National Geographic : 2013 Mar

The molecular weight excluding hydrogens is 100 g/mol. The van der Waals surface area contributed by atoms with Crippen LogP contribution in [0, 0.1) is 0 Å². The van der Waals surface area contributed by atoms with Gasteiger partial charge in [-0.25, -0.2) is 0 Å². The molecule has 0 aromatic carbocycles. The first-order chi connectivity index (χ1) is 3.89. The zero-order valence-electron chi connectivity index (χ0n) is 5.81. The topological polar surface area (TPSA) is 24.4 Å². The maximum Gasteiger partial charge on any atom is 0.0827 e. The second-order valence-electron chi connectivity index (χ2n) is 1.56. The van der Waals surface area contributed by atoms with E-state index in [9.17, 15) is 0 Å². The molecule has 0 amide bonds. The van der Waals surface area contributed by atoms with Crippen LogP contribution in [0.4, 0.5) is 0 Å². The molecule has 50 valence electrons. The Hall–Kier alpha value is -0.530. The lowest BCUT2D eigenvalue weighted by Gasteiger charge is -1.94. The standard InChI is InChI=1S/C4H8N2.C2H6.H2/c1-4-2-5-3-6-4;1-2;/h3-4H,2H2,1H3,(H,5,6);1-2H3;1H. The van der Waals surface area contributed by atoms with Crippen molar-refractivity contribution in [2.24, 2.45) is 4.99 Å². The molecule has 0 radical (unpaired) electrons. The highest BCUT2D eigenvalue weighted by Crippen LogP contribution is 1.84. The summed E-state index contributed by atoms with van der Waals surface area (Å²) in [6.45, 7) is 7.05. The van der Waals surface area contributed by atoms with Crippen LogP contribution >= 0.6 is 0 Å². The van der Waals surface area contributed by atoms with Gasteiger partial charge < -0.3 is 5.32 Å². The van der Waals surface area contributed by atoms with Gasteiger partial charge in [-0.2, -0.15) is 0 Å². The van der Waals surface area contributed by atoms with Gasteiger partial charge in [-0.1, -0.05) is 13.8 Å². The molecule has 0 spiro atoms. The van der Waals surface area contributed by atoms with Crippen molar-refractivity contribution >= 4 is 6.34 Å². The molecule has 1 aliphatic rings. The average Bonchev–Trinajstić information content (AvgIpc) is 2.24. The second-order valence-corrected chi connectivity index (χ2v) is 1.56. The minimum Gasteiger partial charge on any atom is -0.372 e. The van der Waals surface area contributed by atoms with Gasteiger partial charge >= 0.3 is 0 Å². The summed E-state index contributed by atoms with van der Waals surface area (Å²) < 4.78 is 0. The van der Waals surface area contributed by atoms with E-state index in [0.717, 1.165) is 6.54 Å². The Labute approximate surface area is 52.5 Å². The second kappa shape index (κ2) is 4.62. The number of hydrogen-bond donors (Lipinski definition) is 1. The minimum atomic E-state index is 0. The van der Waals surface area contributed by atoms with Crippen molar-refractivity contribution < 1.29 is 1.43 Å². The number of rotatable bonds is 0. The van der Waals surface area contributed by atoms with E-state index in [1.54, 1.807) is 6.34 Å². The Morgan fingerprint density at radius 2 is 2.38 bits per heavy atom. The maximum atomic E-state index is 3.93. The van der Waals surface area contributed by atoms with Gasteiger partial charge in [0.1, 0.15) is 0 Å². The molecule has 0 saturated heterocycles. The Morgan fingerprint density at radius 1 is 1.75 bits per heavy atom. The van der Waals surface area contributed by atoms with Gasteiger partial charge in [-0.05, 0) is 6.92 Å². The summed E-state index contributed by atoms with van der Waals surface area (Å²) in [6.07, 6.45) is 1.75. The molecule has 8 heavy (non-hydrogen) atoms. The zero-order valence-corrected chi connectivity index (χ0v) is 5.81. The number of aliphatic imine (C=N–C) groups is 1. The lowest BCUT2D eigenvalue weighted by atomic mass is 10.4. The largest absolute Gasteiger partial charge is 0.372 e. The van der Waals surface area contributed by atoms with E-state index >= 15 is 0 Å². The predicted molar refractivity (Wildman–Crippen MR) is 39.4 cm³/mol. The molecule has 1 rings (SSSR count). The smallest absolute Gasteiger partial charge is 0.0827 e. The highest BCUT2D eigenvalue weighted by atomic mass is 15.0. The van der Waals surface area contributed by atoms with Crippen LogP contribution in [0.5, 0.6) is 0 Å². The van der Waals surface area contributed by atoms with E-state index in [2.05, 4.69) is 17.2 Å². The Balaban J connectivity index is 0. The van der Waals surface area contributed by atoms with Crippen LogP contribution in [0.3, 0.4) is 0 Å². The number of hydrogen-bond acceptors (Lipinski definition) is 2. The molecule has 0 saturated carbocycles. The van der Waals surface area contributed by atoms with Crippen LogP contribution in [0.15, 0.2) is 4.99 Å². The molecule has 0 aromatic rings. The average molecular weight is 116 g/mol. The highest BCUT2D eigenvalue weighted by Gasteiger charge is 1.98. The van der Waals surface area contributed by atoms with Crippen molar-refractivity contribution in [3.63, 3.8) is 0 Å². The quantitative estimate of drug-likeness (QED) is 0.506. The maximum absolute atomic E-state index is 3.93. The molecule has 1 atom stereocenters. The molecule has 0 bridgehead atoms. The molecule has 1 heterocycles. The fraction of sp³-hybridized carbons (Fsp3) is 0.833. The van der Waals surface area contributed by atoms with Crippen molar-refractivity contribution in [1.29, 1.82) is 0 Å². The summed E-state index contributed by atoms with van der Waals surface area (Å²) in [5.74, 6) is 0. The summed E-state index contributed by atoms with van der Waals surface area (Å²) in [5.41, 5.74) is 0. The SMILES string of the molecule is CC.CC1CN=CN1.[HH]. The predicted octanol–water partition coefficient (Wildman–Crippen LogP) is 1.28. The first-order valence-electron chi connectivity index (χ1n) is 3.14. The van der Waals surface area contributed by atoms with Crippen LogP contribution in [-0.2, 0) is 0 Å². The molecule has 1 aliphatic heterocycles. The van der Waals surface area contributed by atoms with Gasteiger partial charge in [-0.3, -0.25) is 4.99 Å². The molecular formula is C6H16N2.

102 national geographic • march 2013 By David Quammen Photographs by Christian Ziegler in a remote forest sector of the Democratic Republic of the Congo, along the north bank of the Luo River, 50 miles by dirt trail from the nearest grass airstrip, lies the Wamba research camp, a place that’s quietly renowned in the annals of primatology. Wamba was founded in 1974 by a Japanese primatologist named Takayoshi Kano for the study of the bonobo, Pan paniscus, a species of simian unlike any other. The bonobo, in case you haven’t heard, carries a reputation as the “make love, not war” member of the ape lineage, far lustier and less bellicose than its close cousin, the chimpanzee. Modern stud- ies of zoo populations by the Dutch-American biologist Frans de Waal and others have docu- mented its easy, pervasive sexuality and its pro- pensity for amicable bonding (especially among females), in contrast with chimpanzee domi- nance battles (especially among males) and in- tergroup warfare. But the bonobo’s behavior in the wild has been harder to know, and Takayoshi Kano, operating out of the Primate Research In- stitute of Kyoto University, was among the first scientists aspiring to study it there. Apart from several interruptions, including a hiatus during the Congo wars of 1996-2002, observations at Wamba have continued ever since. Early one morning I followed a researcher named Tetsuya Sakamaki, also from Kyoto Uni- versity, into the forest. Promptly I saw things that, according to the popular image of the spe- cies, I might not have expected. Bonobos quar- reled. They hunted for meat. They went hours at a stretch without having sex. This was the animal so renowned for its lubricious, pacific social life? As Sakamaki and I watched a party of bono- bos feeding on the fruits of a boleka tree—small, grapelike morsels with papery husks—he identi- fied the individuals by name. That female there, with the sexual swelling, we call her Nova, he said. She last gave birth in 2008; the gaudy infla- tion of her genital area, like a pink sofa cushion taped to her rump, advertised her readiness to breed again. This female is Nao, he said, very old, very senior. Nao has two daughters, of which the elder has so far remained in this group. And that female there, that’s Kiku, also very senior, with three sons in the group. One of those sons is Nobita—easy to identify, Sakamaki explained, by his great size and the digits missing from his right hand and both feet and by the blackness of his testes. Missing digits suggest a mishap in a snare, not unusual for bonobos facing the haz- ards of human proximity. Nobita seems to be the alpha male, insofar as bonobo groups recognize alpha males. By now we had followed the bonobos into a grove of musanga trees, and they were stuffing their mouths with fruit, pulpy and green. Sud- denly a screechy altercation broke out between THE NEW AGE OF EXPLORATION is a yearlong series of articles celebrating National Geographic at 125.